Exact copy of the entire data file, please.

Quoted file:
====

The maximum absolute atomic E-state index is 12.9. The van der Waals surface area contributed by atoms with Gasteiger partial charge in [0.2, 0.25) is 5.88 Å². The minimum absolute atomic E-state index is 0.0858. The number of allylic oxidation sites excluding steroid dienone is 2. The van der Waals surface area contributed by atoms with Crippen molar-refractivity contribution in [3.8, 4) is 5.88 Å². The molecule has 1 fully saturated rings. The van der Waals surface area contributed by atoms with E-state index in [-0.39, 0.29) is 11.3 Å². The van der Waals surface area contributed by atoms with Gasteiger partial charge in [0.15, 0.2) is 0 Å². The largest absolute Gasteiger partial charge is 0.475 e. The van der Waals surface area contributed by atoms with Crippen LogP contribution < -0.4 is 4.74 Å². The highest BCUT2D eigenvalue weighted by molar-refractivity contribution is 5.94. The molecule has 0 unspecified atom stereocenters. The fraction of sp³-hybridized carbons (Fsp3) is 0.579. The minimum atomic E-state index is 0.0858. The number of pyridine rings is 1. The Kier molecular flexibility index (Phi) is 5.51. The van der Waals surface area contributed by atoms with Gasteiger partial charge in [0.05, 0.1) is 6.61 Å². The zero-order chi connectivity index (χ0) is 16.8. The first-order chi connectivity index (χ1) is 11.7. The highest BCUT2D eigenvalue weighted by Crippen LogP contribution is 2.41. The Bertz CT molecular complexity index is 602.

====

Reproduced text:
The maximum absolute atomic E-state index is 12.9. The van der Waals surface area contributed by atoms with Gasteiger partial charge in [0.2, 0.25) is 5.88 Å². The minimum absolute atomic E-state index is 0.0858. The number of allylic oxidation sites excluding steroid dienone is 2. The van der Waals surface area contributed by atoms with Crippen molar-refractivity contribution in [3.8, 4) is 5.88 Å². The molecule has 1 fully saturated rings. The van der Waals surface area contributed by atoms with E-state index in [-0.39, 0.29) is 11.3 Å². The van der Waals surface area contributed by atoms with Gasteiger partial charge in [0.15, 0.2) is 0 Å². The largest absolute Gasteiger partial charge is 0.475 e. The van der Waals surface area contributed by atoms with Crippen LogP contribution < -0.4 is 4.74 Å². The highest BCUT2D eigenvalue weighted by molar-refractivity contribution is 5.94. The molecule has 0 unspecified atom stereocenters. The fraction of sp³-hybridized carbons (Fsp3) is 0.579. The minimum atomic E-state index is 0.0858. The number of pyridine rings is 1. The Kier molecular flexibility index (Phi) is 5.51. The van der Waals surface area contributed by atoms with Gasteiger partial charge in [0.05, 0.1) is 6.61 Å². The zero-order chi connectivity index (χ0) is 16.8. The first-order chi connectivity index (χ1) is 11.7. The highest BCUT2D eigenvalue weighted by Crippen LogP contribution is 2.41. The Bertz CT molecular complexity index is 602.